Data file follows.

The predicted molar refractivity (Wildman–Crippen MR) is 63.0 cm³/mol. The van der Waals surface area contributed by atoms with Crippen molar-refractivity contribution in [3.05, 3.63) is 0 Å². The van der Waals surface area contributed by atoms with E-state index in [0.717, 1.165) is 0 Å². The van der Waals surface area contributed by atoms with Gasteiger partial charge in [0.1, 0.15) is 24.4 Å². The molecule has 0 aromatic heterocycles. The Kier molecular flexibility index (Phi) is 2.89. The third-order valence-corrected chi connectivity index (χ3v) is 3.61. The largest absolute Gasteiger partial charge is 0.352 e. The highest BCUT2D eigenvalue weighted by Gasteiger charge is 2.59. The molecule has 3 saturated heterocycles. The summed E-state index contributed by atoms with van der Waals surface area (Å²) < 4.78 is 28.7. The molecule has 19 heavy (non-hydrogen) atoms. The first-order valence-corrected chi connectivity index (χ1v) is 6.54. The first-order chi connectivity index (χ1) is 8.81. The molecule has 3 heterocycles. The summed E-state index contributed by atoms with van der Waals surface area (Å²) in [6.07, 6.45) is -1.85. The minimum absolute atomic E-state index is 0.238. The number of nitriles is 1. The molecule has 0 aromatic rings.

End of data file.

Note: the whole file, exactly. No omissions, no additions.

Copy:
The predicted molar refractivity (Wildman–Crippen MR) is 63.0 cm³/mol. The van der Waals surface area contributed by atoms with Crippen molar-refractivity contribution in [3.05, 3.63) is 0 Å². The van der Waals surface area contributed by atoms with E-state index in [0.717, 1.165) is 0 Å². The van der Waals surface area contributed by atoms with Gasteiger partial charge in [0.1, 0.15) is 24.4 Å². The molecule has 0 aromatic heterocycles. The Kier molecular flexibility index (Phi) is 2.89. The third-order valence-corrected chi connectivity index (χ3v) is 3.61. The largest absolute Gasteiger partial charge is 0.352 e. The highest BCUT2D eigenvalue weighted by Gasteiger charge is 2.59. The molecule has 3 saturated heterocycles. The summed E-state index contributed by atoms with van der Waals surface area (Å²) < 4.78 is 28.7. The molecule has 19 heavy (non-hydrogen) atoms. The first-order valence-corrected chi connectivity index (χ1v) is 6.54. The first-order chi connectivity index (χ1) is 8.81. The molecule has 3 heterocycles. The summed E-state index contributed by atoms with van der Waals surface area (Å²) in [6.07, 6.45) is -1.85. The minimum absolute atomic E-state index is 0.238. The number of nitriles is 1. The molecule has 0 aromatic rings.